|Path to Montezuma Falls|
We stopped to have lunch at Strahan, a small, sleepy seaport on the west coast. As it is winter, most of the shops were closed. There is an operational sawmill in town and the town is also the terminus for the scenic steam locomotive from Queenstown. Forestry is big (it was bigger) in the area and the sawmill in Strahan is the only one that still works with Huon pine. Huon pine is a protected species and trees can no longer be cut down, but piners (lumberjacks who cut pine) still find logs sunken in the river from lumber operations before the turn of the century, when the river was once the highway used to float logs cut in the surrounding mountains down to the sawmills. Even though they've been underwater for decades, the wood is still usable. Huon pine was a good wood to use in ship building; strong, and with a high oil content making it virtually waterproof. I saw some furniture made of Huon pine at Port Arthur and in the museums. It has a brilliant natural golden color. The shop at the sawmill has beautiful, very expensive, bowls, tables, other objects and pieces of art made from the wood. You can even buy the pine shavings; the smell is great and it supposedly deters moths and other critters. As we were leaving we saw a rainbow….again. This one was so awesome we stopped the van to get a photo. A boat was crossing the bay coming into port and the rainbow was shining directly on it. It seemed to follow the boat across the lake. The colors were bright and vivid and it wasn’t even raining. Just lucky I guess.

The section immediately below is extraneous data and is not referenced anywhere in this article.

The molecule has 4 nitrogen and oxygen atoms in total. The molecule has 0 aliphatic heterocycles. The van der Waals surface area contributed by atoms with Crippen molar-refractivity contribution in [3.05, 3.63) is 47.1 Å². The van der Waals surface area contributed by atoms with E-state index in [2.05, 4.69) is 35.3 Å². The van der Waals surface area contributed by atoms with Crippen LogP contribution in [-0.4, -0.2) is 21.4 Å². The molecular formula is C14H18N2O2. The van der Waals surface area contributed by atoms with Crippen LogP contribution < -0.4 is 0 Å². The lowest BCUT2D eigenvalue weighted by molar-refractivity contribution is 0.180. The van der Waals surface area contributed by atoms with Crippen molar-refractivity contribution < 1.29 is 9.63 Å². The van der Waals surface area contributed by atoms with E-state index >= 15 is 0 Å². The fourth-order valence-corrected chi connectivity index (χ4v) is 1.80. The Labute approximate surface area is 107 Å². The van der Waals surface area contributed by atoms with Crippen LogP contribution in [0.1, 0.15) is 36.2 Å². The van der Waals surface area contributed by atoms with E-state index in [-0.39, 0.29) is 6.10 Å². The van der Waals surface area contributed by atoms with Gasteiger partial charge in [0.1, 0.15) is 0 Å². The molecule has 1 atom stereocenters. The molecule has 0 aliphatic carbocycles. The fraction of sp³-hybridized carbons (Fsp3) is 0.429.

We finished our day at Henty Dunes. These are large sand dunes, 30-40 meters high, extending 15-18 kilometers along the shoreline, and the birthplace of the “Jump Tours” name. They reminded me of the Indiana dunes or Sleeping Bear dunes of Michigan. The dry sand was quite a contrast from the rainforest we left only minutes away. The dunes are constantly changing and moving as wind, waves and vegetation mold the landscape. However there is one dune, the “Jump” dune which seems to retain its basic characteristics over time. The dune is about 15-20 feet high and has a wide flat top and somewhat vertical drop off or cliff, instead of looking like a bell shaped curve. “Jump Tours” took its’ because the owner went there one day with some mates and they decided to jump off the dunes. He thought jump tours sounded like a good name and the rest as they say is history. It was never said but jumping off a 20 foot high sand dune sounds like something where alcohol was involved. It has become a tradition of the tours ever since. Basically you run across the top of the dune, throw your feet in the air, and leap out over the edge, coming to a gentle landing in the soft sand below. It really isn’t dangerous and after the initial trepidation of the first jump becomes quite fun, except when you have to clean the sand out of your pants, hair and every crack, crevice and orifice of your body. Sand gets everywhere, but it is worth it; a good shower back at the lodge and your ready for the next days’ adventures. And yes there was a rainbow.
Now let me tell you about day 3……………..
When you travel, whether for work or because you’re on an around the world odyssey, you tend to miss things; your family, your friends, your Sunday workout, holidays, anniversaries and birthdays. I’d like to think that an around the world odyssey is a better reason than work to miss these events, but it doesn’t matter why you’re gone the result is the same; you’re not there to share the joy of the occasion with someone you love. Today/tomorrow (it depends what side of the world you’re on) July 21 is my daughter Emelia’s birthday and I want to wish her a happy birthday. So this is for you:
HAPPY BIRTHDAY EMELIA!
p.s. Saw some koalas today, but didn’t hold them. They were too high up, sleeping in eucalyptus trees.
Put another shrimp on the Barbie.